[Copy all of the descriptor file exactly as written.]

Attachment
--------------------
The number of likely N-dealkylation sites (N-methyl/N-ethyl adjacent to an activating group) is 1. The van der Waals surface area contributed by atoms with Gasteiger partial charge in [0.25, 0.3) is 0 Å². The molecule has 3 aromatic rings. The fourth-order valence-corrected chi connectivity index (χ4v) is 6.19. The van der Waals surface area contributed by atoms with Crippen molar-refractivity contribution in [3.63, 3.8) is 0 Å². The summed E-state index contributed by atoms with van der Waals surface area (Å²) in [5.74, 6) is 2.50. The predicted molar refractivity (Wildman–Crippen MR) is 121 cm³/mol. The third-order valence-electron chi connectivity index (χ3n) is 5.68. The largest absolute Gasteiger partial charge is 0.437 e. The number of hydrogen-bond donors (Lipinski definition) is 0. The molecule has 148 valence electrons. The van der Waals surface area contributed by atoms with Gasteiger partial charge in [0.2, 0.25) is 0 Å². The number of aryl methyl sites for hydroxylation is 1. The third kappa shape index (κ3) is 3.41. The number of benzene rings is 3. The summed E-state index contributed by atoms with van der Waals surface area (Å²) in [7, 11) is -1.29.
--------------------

The number of likely N-dealkylation sites (N-methyl/N-ethyl adjacent to an activating group) is 1. The van der Waals surface area contributed by atoms with Gasteiger partial charge in [0.25, 0.3) is 0 Å². The molecule has 3 aromatic rings. The fourth-order valence-corrected chi connectivity index (χ4v) is 6.19. The van der Waals surface area contributed by atoms with Crippen molar-refractivity contribution in [3.63, 3.8) is 0 Å². The summed E-state index contributed by atoms with van der Waals surface area (Å²) in [5.74, 6) is 2.50. The predicted molar refractivity (Wildman–Crippen MR) is 121 cm³/mol. The third-order valence-electron chi connectivity index (χ3n) is 5.68. The largest absolute Gasteiger partial charge is 0.437 e. The number of hydrogen-bond donors (Lipinski definition) is 0. The molecule has 148 valence electrons. The van der Waals surface area contributed by atoms with Gasteiger partial charge in [0.2, 0.25) is 0 Å². The number of aryl methyl sites for hydroxylation is 1. The third kappa shape index (κ3) is 3.41. The number of benzene rings is 3. The summed E-state index contributed by atoms with van der Waals surface area (Å²) in [7, 11) is -1.29.